Staff will pre-test the experimental procedures with 9 subjects to ensure that the instructions provided to participants are clear and comprehensible, and that the experimental procedures are workable. Pre-test subjects will be drawn from FTC staff not involved with the study.

B. Estimated Hours Burden

The FTC plans to seek information from up to 250 respondents for approximately 90 minutes each; thus, approximately 375 hours in total. Pre-testing hours are not included in the estimated burden because the pre-test subjects will be FTC employees.

C. Estimated Costs Burden

The cost per respondent should be negligible. Participation will not require start-up, capital, or labor expenditures by respondents. The above-noted contractor will recruit the student and community member subjects to participate in this study; subjects will be asked to respond to an initial recruitment email to participate voluntarily. Staff will compensate all subjects for their participation in the 90-minute study. Subjects will receive approximately $8 as a show-up fee; in addition, they will be compensated according to their choices for some of the tasks. Staff expects subjects to earn on average $22 for these tasks, with a range of approximately $12-$32, based on expectations of possible experimental outcomes. As such, subjects will receive approximately $20-$40 for the 90-minute study.

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By direction of the Commission.

Donald S. Clark,


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1. The comment must be accompanied by an explicit request for confidential treatment, including the factual and legal basis for the request, and must identify the specific portions of the comment to be withheld from the public record. The request will be granted or denied by the Commission’s General Counsel, consistent with applicable law and the public interest. See FTC Rule 4.9(c), 16 CFR 4.9(c).

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3. The Commission has published two staff reports describing the results of these surveys — Consumer Fraud in the United States: An FTC Survey (published August 2004 and available at (​reports/​consumerfraud/​040805confraudrpt.pdf)) and Consumer Fraud in the United States: The Second FTC Survey (published in October 2007 and available at (​opa/​2007/​10/​fraud.pdf).

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4. Staff has contracted with a faculty member of George Mason University who will recruit the study subjects and oversee and administer the experiment.

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5. See Annamaria Lusardi, Financial Literacy: An Essential Tool for Informed Consumer Choice?, Working Paper, Joint Center for Housing Studies, Harvard University (2008), for examples of financial literacy questions similar to those the FTC is considering.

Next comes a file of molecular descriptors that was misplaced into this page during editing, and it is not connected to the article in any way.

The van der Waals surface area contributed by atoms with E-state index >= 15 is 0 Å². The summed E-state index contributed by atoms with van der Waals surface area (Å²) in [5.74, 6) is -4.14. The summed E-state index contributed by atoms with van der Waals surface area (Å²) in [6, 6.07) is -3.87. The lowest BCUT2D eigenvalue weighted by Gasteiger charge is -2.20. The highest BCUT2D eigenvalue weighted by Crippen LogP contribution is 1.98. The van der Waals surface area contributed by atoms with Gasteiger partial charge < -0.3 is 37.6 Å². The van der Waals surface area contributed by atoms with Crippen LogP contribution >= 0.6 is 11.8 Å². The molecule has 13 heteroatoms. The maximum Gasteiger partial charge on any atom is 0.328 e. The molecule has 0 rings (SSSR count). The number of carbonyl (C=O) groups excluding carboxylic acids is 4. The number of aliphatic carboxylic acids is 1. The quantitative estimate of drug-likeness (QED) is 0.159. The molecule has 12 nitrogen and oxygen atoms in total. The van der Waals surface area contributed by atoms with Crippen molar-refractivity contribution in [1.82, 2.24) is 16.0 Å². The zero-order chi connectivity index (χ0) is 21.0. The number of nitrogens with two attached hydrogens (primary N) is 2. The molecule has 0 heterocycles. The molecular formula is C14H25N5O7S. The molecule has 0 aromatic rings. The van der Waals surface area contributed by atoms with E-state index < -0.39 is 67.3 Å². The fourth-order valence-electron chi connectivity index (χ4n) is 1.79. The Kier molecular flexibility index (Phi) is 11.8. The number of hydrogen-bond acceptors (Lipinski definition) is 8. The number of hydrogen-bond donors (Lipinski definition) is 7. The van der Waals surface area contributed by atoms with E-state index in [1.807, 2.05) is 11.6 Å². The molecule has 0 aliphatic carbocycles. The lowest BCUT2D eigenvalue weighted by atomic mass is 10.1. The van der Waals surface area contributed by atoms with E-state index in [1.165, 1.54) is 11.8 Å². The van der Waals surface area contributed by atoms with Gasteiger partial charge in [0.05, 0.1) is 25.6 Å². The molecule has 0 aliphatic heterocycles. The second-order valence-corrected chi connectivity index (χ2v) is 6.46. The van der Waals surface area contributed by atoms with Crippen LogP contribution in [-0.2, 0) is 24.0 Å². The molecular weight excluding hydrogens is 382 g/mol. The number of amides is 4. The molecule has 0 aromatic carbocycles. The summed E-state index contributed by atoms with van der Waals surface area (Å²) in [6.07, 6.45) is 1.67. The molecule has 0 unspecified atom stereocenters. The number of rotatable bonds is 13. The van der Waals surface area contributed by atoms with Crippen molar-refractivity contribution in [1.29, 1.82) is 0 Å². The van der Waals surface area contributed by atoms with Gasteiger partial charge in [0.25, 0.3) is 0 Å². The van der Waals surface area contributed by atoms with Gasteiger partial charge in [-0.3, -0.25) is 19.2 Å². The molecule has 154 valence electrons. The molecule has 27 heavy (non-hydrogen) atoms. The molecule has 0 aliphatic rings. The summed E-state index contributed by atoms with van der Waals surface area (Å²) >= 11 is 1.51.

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6. Staff anticipates using standard risk aversion measurement methodologies akin to those in Charles Holt and Susan Laury, Risk Aversion and Incentive Effects, American Economic Review, December 2002, 1644-1655.

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7. Several academic articles report that people are more willing to take identical risks over monetary gambles if the risk is presented as an opportunity to escape losses rather than as a chance to gain. Our “framing” methodologies may emulate those in Amos Tversky and Daniel Kahneman, The Framing of Decisions and the Psychology of Choice, Science, Vol. 211, No. 4481 (Jan. 30, 1981), 453-458.

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8. Staff anticipates using methodology similar to that in Stephan Meier and Charles Sprenger, Impatience and Credit Behavior: Evidence from a Field Experiment, Working Papers 07-3, Federal Reserve Bank of Boston (2007).

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9. Staff plans to use standard questions similar to those in Manju Puri and David Robinson, Optimism and Economic Choice, Journal of Financial Economics, 2007, Vol. 86, 71-99.

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10. Staff may use the scale developed in Carl Obermiller and Eric Spangenberg, Development of a Scale to Measure Consumer Skepticism toward Advertising, Journal of Consumer Psychology, Vol. 7, No. 2, 1998, 159-186.

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[FR Doc. E9-13642 Filed 6-10-09: 8:45 am]

[BILLING CODE 6750-01-S]